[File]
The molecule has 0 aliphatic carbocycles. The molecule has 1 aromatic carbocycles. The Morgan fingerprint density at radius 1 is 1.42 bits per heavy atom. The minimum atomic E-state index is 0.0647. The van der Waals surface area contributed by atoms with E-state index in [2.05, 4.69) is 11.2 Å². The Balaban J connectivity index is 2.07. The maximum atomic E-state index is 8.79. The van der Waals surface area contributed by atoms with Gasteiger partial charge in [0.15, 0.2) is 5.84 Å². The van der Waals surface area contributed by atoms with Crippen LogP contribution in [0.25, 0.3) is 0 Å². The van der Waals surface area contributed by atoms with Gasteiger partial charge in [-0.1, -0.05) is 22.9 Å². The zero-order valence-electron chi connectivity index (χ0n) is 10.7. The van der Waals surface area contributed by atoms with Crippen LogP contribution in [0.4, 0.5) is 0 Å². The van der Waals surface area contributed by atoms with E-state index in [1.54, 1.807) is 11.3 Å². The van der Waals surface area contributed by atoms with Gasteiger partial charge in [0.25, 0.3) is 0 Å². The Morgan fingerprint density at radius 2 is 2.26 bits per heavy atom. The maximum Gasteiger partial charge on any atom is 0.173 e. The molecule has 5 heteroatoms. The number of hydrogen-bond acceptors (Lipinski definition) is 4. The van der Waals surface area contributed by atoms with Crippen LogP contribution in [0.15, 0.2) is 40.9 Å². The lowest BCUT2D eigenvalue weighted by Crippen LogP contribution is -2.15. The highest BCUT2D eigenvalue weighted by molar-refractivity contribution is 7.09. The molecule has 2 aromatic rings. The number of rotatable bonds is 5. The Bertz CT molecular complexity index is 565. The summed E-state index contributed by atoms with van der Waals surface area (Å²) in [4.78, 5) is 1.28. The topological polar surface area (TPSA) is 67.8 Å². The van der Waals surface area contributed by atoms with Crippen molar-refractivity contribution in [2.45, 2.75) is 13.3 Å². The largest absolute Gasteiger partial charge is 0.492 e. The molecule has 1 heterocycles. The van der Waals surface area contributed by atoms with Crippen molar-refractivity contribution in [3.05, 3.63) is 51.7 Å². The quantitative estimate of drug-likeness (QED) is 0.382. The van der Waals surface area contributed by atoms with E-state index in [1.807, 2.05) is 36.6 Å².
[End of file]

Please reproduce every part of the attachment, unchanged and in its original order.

The molecule has 0 aliphatic carbocycles. The molecule has 1 aromatic carbocycles. The Morgan fingerprint density at radius 1 is 1.42 bits per heavy atom. The minimum atomic E-state index is 0.0647. The van der Waals surface area contributed by atoms with E-state index in [2.05, 4.69) is 11.2 Å². The Balaban J connectivity index is 2.07. The maximum atomic E-state index is 8.79. The van der Waals surface area contributed by atoms with Gasteiger partial charge in [0.15, 0.2) is 5.84 Å². The van der Waals surface area contributed by atoms with Crippen LogP contribution in [0.25, 0.3) is 0 Å². The van der Waals surface area contributed by atoms with Gasteiger partial charge in [-0.1, -0.05) is 22.9 Å². The zero-order valence-electron chi connectivity index (χ0n) is 10.7. The van der Waals surface area contributed by atoms with Crippen LogP contribution in [0.4, 0.5) is 0 Å². The van der Waals surface area contributed by atoms with E-state index in [1.54, 1.807) is 11.3 Å². The van der Waals surface area contributed by atoms with Gasteiger partial charge in [0.25, 0.3) is 0 Å². The Morgan fingerprint density at radius 2 is 2.26 bits per heavy atom. The maximum Gasteiger partial charge on any atom is 0.173 e. The molecule has 5 heteroatoms. The number of hydrogen-bond acceptors (Lipinski definition) is 4. The van der Waals surface area contributed by atoms with Crippen LogP contribution in [0.15, 0.2) is 40.9 Å². The lowest BCUT2D eigenvalue weighted by Crippen LogP contribution is -2.15. The highest BCUT2D eigenvalue weighted by molar-refractivity contribution is 7.09. The molecule has 2 aromatic rings. The number of rotatable bonds is 5. The Bertz CT molecular complexity index is 565. The summed E-state index contributed by atoms with van der Waals surface area (Å²) in [4.78, 5) is 1.28. The topological polar surface area (TPSA) is 67.8 Å². The van der Waals surface area contributed by atoms with Crippen molar-refractivity contribution in [2.45, 2.75) is 13.3 Å². The largest absolute Gasteiger partial charge is 0.492 e. The molecule has 1 heterocycles. The van der Waals surface area contributed by atoms with Crippen molar-refractivity contribution in [3.05, 3.63) is 51.7 Å². The quantitative estimate of drug-likeness (QED) is 0.382. The van der Waals surface area contributed by atoms with E-state index in [1.807, 2.05) is 36.6 Å².